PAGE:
• 190.
    Michaëlsson, Karl
    et al.
    Uppsala universitet, Medicinska och farmaceutiska vetenskapsområdet, Medicinska fakulteten, Institutionen för kirurgiska vetenskaper, Ortopedi.
    Byberg, Liisa
    Uppsala universitet, Medicinska och farmaceutiska vetenskapsområdet, Medicinska fakulteten, Institutionen för kirurgiska vetenskaper, Ortopedi.
    MILK AND MORTALITY Authors' reply to Labos and Brophy, Kerr, Hill, Hettinga, Sundar, and Bonneux2014Ingår i: BMJ-BRIT MED J, ISSN 1756-1833, Vol. 349, s. g7023-Artikel i tidskrift (Refereegranskat)
  • 191.
    Michaëlsson, Karl
    et al.
    Uppsala universitet, Medicinska och farmaceutiska vetenskapsområdet, Medicinska fakulteten, Institutionen för kirurgiska vetenskaper, Ortopedi.
    Byberg, Liisa
    Uppsala universitet, Medicinska och farmaceutiska vetenskapsområdet, Medicinska fakulteten, Institutionen för kirurgiska vetenskaper, Ortopedi.
    Ahlbom, Anders
    Melhus, Håkan
    Uppsala universitet, Medicinska och farmaceutiska vetenskapsområdet, Medicinska och farmaceutiska vetenskapsområdet, centrumbildningar mm, Uppsala kliniska forskningscentrum (UCR). Uppsala universitet, Medicinska och farmaceutiska vetenskapsområdet, Medicinska fakulteten, Institutionen för medicinska vetenskaper, Klinisk farmakologi.
    Farahmand, Bahman Y.
    Risk of Severe Knee and Hip Osteoarthritis in Relation to Level of Physical Exercise: A Prospective Cohort Study of Long-Distance Skiers in Sweden2011Ingår i: PLoS ONE, ISSN 1932-6203, E-ISSN 1932-6203, Vol. 6, nr 3, s. e18339-Artikel i tidskrift (Refereegranskat)
    Abstract [en]

    Background: To complete long-distance ski races, regular physical exercise is required. This includes not only cross-country skiing but also endurance exercise during the snow-free seasons. The aim of this study was to determine whether the level of physical exercise is associated with future risk of severe osteoarthritis independent of previous diseases and injuries. Methodology/Principal Findings: We used a cohort that consisted of 48 574 men and 5 409 women who participated in the 90 km ski race Vasaloppet at least once between 1989 and 1998. Number of performed races and finishing time were used as estimates of exercise level. By matching to the National Patient Register we identified participants with severe osteoarthritis, defined as arthroplasty of knee or hip due to osteoarthritis. With an average follow-up of 10 years, we identified 528 men and 42 women with incident osteoarthritis. The crude rate was 1.1/1000 person-years for men and 0.8/1000 person-years for women. Compared with racing once, participation in >= 5 races was associated with a 70% higher rate of osteoarthritis (multivariable-adjusted hazard ratio (HR) 1.72, 95% confidence interval (CI) 1.33 to 2.22). The association was dose-dependent with an adjusted HR of 1.09, 95% CI 1.05 to 1.13 for each completed race. A faster finishing time, in comparison with a slow finishing time, was also associated with an increased rate (adjusted HR 1.51, 95% CI 1.14 to 2.01). Contrasting those with 5 or more ski races and a fast finish time to those who only participated once with a slow finish time, the adjusted HR of osteoarthritis was 2.73, 95% CI 1.78 to 4.18. Conclusions/Significance: Participants with multiple and fast races have an increased risk of subsequent arthroplasty of knee and hip due to osteoarthritis, suggesting that intensive exercise may increase the risk.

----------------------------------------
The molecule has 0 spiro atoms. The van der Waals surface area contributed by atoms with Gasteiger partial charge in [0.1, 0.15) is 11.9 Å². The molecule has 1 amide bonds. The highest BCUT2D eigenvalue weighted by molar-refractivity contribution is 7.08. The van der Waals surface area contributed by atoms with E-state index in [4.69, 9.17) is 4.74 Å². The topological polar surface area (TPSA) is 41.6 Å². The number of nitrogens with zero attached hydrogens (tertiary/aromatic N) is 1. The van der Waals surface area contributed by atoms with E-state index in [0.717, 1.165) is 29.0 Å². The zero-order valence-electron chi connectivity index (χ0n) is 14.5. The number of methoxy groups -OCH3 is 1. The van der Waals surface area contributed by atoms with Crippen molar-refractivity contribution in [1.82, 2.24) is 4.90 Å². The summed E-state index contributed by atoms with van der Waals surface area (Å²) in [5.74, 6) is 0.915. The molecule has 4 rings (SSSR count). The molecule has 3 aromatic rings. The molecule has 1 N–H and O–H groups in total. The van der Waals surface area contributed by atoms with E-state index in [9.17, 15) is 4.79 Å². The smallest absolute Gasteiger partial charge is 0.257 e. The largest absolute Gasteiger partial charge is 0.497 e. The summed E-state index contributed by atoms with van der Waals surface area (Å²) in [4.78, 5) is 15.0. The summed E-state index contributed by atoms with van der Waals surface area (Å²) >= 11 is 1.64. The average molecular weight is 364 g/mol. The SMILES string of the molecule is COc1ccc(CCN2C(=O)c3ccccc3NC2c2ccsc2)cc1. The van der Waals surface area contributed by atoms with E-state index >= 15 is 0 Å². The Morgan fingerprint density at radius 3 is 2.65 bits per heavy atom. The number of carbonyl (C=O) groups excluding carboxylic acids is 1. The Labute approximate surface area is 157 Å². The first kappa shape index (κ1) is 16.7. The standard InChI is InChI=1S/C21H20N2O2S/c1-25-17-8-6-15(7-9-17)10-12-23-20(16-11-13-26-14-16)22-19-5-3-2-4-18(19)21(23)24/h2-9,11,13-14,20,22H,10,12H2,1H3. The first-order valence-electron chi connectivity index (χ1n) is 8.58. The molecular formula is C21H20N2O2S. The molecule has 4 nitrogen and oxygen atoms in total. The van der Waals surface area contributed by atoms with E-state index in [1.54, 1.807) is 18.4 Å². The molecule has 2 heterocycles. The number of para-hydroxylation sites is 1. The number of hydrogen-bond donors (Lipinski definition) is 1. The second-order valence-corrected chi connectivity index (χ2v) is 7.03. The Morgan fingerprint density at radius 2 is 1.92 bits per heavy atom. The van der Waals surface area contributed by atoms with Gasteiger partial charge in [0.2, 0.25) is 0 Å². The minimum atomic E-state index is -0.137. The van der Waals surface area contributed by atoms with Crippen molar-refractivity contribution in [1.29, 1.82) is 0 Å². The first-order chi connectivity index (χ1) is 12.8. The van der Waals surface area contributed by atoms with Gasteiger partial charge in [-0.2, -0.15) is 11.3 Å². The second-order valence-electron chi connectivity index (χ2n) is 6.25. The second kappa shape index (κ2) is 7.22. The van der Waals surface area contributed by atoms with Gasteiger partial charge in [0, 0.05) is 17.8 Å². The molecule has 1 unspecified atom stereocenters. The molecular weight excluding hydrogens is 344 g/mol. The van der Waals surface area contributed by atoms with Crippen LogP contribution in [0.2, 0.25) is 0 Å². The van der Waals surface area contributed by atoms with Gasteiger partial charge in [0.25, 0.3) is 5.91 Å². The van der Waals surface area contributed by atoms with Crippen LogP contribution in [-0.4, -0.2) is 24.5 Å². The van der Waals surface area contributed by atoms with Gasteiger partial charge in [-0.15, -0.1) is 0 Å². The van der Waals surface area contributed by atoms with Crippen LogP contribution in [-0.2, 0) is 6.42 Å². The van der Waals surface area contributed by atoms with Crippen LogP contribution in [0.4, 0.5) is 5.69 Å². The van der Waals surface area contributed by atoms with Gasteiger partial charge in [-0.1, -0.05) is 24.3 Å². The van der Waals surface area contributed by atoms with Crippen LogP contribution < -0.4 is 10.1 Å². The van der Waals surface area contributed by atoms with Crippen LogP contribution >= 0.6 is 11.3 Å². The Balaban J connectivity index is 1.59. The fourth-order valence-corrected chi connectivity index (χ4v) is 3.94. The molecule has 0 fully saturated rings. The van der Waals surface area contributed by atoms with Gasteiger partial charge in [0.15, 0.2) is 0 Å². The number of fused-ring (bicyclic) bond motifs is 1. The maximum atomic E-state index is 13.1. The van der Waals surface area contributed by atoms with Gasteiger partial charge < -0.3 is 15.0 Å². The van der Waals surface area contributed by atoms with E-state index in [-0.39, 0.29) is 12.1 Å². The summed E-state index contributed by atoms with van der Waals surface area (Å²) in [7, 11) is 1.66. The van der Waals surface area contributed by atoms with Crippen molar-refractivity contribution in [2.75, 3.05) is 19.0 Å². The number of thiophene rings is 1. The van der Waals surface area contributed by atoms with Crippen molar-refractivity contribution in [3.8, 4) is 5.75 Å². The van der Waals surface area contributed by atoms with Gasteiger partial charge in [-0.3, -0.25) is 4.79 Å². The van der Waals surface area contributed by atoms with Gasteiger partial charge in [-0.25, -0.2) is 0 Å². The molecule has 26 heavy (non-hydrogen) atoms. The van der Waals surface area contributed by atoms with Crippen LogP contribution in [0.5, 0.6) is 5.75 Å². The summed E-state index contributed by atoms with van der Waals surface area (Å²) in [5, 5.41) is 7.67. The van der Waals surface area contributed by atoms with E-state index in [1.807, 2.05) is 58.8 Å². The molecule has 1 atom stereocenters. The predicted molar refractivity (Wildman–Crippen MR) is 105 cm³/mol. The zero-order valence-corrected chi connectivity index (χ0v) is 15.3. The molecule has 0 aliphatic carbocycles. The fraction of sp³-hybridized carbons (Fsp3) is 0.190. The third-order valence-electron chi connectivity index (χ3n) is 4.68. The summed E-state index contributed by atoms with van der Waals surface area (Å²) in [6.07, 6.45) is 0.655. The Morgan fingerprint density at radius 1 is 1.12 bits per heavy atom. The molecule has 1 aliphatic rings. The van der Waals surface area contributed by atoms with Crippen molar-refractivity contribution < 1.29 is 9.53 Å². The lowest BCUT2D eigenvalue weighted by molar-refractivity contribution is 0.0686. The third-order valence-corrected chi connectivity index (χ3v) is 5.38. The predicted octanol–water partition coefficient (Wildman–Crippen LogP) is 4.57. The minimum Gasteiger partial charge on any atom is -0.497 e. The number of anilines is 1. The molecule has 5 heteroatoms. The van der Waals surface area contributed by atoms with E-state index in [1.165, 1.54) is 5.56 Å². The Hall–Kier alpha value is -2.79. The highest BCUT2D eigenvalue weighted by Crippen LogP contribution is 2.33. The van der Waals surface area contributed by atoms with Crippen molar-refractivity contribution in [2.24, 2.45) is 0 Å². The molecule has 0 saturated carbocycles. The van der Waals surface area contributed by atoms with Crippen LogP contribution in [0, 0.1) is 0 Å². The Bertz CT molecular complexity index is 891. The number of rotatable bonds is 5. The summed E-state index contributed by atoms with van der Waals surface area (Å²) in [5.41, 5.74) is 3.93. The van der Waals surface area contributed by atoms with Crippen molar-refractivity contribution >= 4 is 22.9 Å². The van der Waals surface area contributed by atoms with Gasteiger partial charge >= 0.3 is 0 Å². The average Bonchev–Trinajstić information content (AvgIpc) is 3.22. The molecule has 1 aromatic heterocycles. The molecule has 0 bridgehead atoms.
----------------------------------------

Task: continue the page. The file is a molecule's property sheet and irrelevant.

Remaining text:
• 192.
    Michaëlsson, Karl
    et al.
    Uppsala universitet, Medicinska och farmaceutiska vetenskapsområdet, Medicinska fakulteten, Institutionen för kirurgiska vetenskaper, Ortopedi.
    Elmståhl, Sölve
    Kostfaktorers betydelse för osteoporos2001Ingår i: Socialmedicinsk Tidskrift, ISSN 0037-833X, nr 4, s. 333-Artikel i tidskrift (Övrigt vetenskapligt)
  • 193.
    Michaëlsson, Karl
    et al.
    Uppsala universitet, Medicinska och farmaceutiska vetenskapsområdet, Medicinska fakulteten, Institutionen för kirurgiska vetenskaper.
    Holmberg, Lars
    Uppsala universitet, Medicinska och farmaceutiska vetenskapsområdet, Medicinska fakulteten, Institutionen för kirurgiska vetenskaper.
    Ljunghall, Sverker
    Uppsala universitet, Medicinska och farmaceutiska vetenskapsområdet, Medicinska fakulteten, Institutionen för medicinska vetenskaper.
    Mallmin, Hans
    Uppsala universitet, Medicinska och farmaceutiska vetenskapsområdet, Medicinska fakulteten, Institutionen för kirurgiska vetenskaper.
    Persson, Per-Gunnar
    Wolk, Alicja
    Effect of prefracture versus postfracture dietary assessment on hip fracture risk estimates1996Ingår i: International Journal of Epidemiology, ISSN 0300-5771, E-ISSN 1464-3685, Vol. 25, nr 2, s. 403-10Artikel i tidskrift (Refereegranskat)